Vivarium Cooling Idea.......

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Okay, so here is North Carolina it gets mildly hot and the house stays around 80, but I've noticed that my darts have done the best this winter when they were kept in the high 60's low 70's ( common knowledge anyway).....I have a very open house so it is hard to cool just the area with the frogs, and the basement gets far to cold to heat effectively.

That being said I started looking for a way to cool everybody down that didn't cost me my right kidney, to no avail really. I am the kind of person that will find a way...maybe not the easiest way, but I will. So, here is my idea.

In the process of building my new rack setup I am building my own enclosures (which I may try to sell...idk) and I thought about computer fans on top. This lead to drilling a hole in the top of one and mounting a computer fan....which needless to say was great for air movement, useless for cooling. After some research most ideas were to far fetched or to expensive. I settled on this idea though, take 2 inch pvc tube and put it through the hole made for the fan, connect all the vivs together with pipe and plumb that pip through a decent sized refrigerator. Then using a pretty good size cfm fan to blow the colder air through the pvc and into the vivariums. Now maybe I have missed something along the way more experienced people will catch for me, but I believe this could work fine. We don't need a 50 degree drop, just 10, and with some tinkering with monitoring systems, I think it would be ok.

Ideas....and I know this topic has been discussed, but this was started to get opinions before I went out and started spending money.
And if this should belong in the enclosures tab I apologize, I thought it could go please move if needed.
don't know if air alone would be enough of a transmitter to lower the temperature by being passed through a chilled chamber. Following this methodology you might be better off using one of those portable A/C units and plumbing that to the vivs and running it on a timer. That way you are truly using chilled air.

Something like this -

You would have to build a way to plumb it but it may work. The one issue I think you may have is drying of the environment as all cooling units tend to lower humidity.

This is a more temporary, albeit more expensive, alternative that would be fairly easy to plumb and uses ICE as the coolant.

Also going back you your original refrigerator idea you could possibly store a cool air humidifier inside the fridge and plumb that to the vivs and that would allow for a cool fog to be pumped into the viv at set intervals based on a timer or even a temperature controller hooked to the fogger. You would still have to modify the fridge as in your first idea, but with the water tank for the fogger being inside the fridge it would make for a much cooler fog then just passing air through the cooling chamber via a pipe.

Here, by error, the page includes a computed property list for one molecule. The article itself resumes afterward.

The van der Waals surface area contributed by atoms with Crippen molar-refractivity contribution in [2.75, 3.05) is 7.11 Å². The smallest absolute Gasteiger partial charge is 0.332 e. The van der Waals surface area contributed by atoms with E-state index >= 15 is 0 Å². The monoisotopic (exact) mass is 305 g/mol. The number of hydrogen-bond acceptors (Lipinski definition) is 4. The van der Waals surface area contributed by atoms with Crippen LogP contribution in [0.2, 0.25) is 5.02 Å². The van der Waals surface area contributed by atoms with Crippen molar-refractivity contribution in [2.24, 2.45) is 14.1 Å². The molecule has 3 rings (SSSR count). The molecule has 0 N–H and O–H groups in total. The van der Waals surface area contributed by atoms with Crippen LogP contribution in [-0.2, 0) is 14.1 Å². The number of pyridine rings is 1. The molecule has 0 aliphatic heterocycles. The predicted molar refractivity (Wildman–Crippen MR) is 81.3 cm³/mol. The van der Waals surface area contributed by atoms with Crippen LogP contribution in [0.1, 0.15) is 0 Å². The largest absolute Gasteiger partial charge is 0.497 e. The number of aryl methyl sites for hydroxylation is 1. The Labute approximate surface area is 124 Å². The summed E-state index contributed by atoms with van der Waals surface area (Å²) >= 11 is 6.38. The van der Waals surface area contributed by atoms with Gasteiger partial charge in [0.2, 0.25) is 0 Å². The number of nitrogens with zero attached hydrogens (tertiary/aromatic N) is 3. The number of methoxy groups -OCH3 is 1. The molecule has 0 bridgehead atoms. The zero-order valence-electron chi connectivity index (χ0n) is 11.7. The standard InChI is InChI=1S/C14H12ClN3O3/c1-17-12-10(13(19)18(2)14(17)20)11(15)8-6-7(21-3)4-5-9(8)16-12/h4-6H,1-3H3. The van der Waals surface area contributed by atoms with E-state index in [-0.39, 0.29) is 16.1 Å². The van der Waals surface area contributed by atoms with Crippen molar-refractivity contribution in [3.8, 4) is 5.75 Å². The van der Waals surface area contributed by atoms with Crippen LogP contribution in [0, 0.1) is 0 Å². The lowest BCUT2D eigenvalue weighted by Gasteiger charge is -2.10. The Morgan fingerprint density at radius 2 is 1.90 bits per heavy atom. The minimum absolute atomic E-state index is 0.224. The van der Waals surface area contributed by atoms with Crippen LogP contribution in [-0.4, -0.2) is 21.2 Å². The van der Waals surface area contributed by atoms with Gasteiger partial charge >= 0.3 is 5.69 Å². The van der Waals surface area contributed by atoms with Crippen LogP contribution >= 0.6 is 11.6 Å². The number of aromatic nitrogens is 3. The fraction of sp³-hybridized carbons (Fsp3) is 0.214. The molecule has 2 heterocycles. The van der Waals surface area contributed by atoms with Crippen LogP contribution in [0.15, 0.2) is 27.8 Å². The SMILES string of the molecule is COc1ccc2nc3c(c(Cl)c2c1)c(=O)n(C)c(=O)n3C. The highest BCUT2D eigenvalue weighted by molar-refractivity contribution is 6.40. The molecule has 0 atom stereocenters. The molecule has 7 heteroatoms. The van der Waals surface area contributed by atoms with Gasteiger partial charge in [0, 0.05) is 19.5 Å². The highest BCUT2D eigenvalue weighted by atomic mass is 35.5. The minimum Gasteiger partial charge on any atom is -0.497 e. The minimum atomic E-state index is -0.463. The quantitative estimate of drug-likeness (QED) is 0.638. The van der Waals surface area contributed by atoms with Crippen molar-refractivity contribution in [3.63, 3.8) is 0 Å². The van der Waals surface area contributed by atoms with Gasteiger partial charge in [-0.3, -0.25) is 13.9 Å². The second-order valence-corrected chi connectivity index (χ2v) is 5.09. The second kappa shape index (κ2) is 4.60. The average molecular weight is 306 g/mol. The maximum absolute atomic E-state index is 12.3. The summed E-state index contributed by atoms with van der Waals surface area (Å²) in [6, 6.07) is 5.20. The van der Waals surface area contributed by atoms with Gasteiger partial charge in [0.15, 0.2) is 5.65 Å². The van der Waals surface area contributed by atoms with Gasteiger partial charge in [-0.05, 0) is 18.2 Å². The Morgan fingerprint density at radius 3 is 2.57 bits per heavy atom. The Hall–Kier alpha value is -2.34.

Google 'Swamp Cooler'.

"Time flies like an arrow, fruit flies like a banana".
Evaporative cooling is another method (Swamp Cooler) but it fails to produce good results in areas where the relative humidity is already about 60% on a regular basis. I have included a RH graph for the OP's region and in the summer it hovers in that 50-60% range. The idea is that as water evaporates due to low humidity and as air is passed over this process it cools the air. Extremely effective in arid climates like AZ, NV, far west TX and the like but NC would probably be too humid for this to be very effective and it also requires a lot of air movement which in turn would dry out the vivarium more than is optimal.

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In my experience evaporative cooling was effective even here in Austin where the summer humidity is ~50%+ indoors. I was able to see a 2 degree drop in viv temp relative to ambient by using active venting in the viv I tested. In this example, the viv temp (gray and tan) stays below ambient:
[Image: file.php?id=4647&mode=view]

Now that we have a dehumidifier the indoor RH drops to 42% in the summer, so the cooling may be more effective (I have not taken new readings since installing the dehumidifier). I do use an automatic mister 4 times per day for 30 seconds, and that balance of relatively frequent misting and active venting keeps the conditions in the low to mid 70's with RH's in the 80's to 90's.

I know there are a lot of folks that don't like pulling air through a viv, but I've found it to be quite effective when balanced with the right misting and adjustments for seasonal changes.

If you do go with the refrigerator setup, I'd consider building out an enclosure around your tanks and cooling the air surround the vivs that rather than blowing cold air directly into the vivs. Perhaps jacketing them will provide you with a more stable setup?
Jim from Austin |
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